Anime Inferno, my new home for my nerd ramblings

Anime Inferno website logo

I’ve starting writing for a new website I’ve put together with some friends called Anime Inferno. We originally started the site when we were at uni, and after letting it fall away for probably close to a decade, we overhauled and re-launched it in July last year.

My work over there has focused on news tidbits, reviewing a lot of anime on DVD and Blu-Ray, posting some occasional impressions on new games and getting excited about the arcade scene. We recently covered a fantastic arcade coop sale from a few weeks back that I’m particularly happy with, if only because I was able to give my camera a workout and get some interesting shots, like this fantastic Space Invaders dedicated cab:

Anime Inferno Space Invaders cab

In terms of this website, I’ll be keeping it up for the foreseeable future so there’s no need to worry with losing any of this content.

Anywho, if you want to keep up with what I’m doing these days, or even if you’re into gaming, anime or manga, check out the new Anime Inferno website at!


Responding to the Retro Domination Saturn podcast

Retro Domination Saturn Podcast

Earlier this month one of my favourite local podcasts, Retro Domination, put together a Saturn special. After having a listen, I thought I’d write a response to fill in some of the gaps – here goes!

The Saturn launched at $799 in late 1995 locally – the extra $100 was justified with the traditional pack-in game, Virtua Fighter. The PSone retailed for $699 and came packed in with a demo disc. This was for the oval model Saturn and came in a larger box. The price had dropped by early-mid 1996 (probably between April and June) to $399. At this stage it was around the same price as the PSone and had the Sega Flash demo discs packed in from thereon and had the revised “Model 2” console design. I know this because I personally purchased mine by putting it on laybuy at Target when they had a 20% off storewide and finished my laybuy off in September 1996, whereupon I played the hell out of Sega Flash vol. 2, bought a copy a few months later 2nd hand of Panzer Dragoon and then finished up the year with VF2 and NiGHTS (with analogue controller) for Christmas. Was absolutely magic, though 1997 gave it a run for its money as that was the Christmas where I started importing Saturn games from the US and Japan!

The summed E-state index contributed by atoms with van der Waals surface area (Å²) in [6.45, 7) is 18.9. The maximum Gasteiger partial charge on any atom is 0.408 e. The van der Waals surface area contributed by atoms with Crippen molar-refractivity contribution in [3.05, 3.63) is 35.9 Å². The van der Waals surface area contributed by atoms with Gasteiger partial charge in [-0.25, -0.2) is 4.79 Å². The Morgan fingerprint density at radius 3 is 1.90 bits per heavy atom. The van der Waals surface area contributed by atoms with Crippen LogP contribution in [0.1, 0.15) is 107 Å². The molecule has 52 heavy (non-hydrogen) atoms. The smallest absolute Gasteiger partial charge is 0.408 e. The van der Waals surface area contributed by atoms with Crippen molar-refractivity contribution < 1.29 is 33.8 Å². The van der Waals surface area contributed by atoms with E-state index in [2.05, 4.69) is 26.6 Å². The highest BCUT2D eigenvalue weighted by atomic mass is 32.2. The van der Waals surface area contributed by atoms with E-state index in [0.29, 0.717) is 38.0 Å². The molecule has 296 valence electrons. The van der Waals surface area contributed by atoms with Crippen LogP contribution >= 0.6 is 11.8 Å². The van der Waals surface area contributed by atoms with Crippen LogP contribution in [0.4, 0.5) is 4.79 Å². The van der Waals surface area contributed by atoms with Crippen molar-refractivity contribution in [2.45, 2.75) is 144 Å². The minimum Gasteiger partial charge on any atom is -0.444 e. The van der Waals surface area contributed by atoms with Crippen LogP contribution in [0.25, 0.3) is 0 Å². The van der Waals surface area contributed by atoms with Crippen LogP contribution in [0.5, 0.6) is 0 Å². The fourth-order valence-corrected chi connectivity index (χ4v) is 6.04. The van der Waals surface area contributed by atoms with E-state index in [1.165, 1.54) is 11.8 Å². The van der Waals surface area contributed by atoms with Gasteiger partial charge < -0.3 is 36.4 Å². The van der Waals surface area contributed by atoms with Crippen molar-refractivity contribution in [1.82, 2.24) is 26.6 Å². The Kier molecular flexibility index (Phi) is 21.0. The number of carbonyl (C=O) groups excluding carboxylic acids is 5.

At least one game will refuse to load if you have a 4-in-1 cart – Panzer Dragoon Saga; you can load it up with an official save cart, but nothing else. You also have to be wary of the damage third party carts can do to a Saturn’s cart slot. The EMS 4-in-1 cart currently sold is reasonably reliable, but earlier multi-carts would damage cart slots. I know this because my 4-in-1 cart (1MB version) did massive damage to my Saturn’s cart slot. Some games also misbehave, at least on earlier versions – Samurai Shodown 4 and other 1MB SNK titles would have corrupted graphics, and the first few revisions of the 4MB version of the cart had issues with 4MB games that came out after X-Men vs SF (Vampire Savior and so forth). Again, pretty sure the current builds work fine.